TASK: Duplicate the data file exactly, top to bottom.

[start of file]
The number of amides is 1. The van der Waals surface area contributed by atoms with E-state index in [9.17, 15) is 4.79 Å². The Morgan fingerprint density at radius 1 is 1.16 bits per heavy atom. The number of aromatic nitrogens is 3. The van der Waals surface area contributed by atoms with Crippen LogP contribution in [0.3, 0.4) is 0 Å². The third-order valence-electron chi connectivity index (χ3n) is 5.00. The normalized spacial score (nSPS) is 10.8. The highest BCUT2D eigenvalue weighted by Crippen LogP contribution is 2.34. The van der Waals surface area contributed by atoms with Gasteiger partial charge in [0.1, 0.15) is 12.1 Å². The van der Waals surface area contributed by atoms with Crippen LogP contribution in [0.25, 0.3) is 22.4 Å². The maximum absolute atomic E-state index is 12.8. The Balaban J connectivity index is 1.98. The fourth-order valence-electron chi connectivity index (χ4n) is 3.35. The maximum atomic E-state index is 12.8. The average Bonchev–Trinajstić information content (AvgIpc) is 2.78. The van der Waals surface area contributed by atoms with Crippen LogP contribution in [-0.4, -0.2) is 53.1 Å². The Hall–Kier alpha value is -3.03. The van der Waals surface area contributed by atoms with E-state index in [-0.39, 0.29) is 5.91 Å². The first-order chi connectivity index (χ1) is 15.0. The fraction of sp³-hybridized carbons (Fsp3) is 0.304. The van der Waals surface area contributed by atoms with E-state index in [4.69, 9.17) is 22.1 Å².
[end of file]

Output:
The number of amides is 1. The van der Waals surface area contributed by atoms with E-state index in [9.17, 15) is 4.79 Å². The Morgan fingerprint density at radius 1 is 1.16 bits per heavy atom. The number of aromatic nitrogens is 3. The van der Waals surface area contributed by atoms with Crippen LogP contribution in [0.3, 0.4) is 0 Å². The third-order valence-electron chi connectivity index (χ3n) is 5.00. The normalized spacial score (nSPS) is 10.8. The highest BCUT2D eigenvalue weighted by Crippen LogP contribution is 2.34. The van der Waals surface area contributed by atoms with Gasteiger partial charge in [0.1, 0.15) is 12.1 Å². The van der Waals surface area contributed by atoms with Crippen LogP contribution in [0.25, 0.3) is 22.4 Å². The maximum absolute atomic E-state index is 12.8. The Balaban J connectivity index is 1.98. The fourth-order valence-electron chi connectivity index (χ4n) is 3.35. The maximum atomic E-state index is 12.8. The average Bonchev–Trinajstić information content (AvgIpc) is 2.78. The van der Waals surface area contributed by atoms with Crippen LogP contribution in [-0.4, -0.2) is 53.1 Å². The Hall–Kier alpha value is -3.03. The van der Waals surface area contributed by atoms with E-state index in [-0.39, 0.29) is 5.91 Å². The first-order chi connectivity index (χ1) is 15.0. The fraction of sp³-hybridized carbons (Fsp3) is 0.304. The van der Waals surface area contributed by atoms with E-state index in [4.69, 9.17) is 22.1 Å².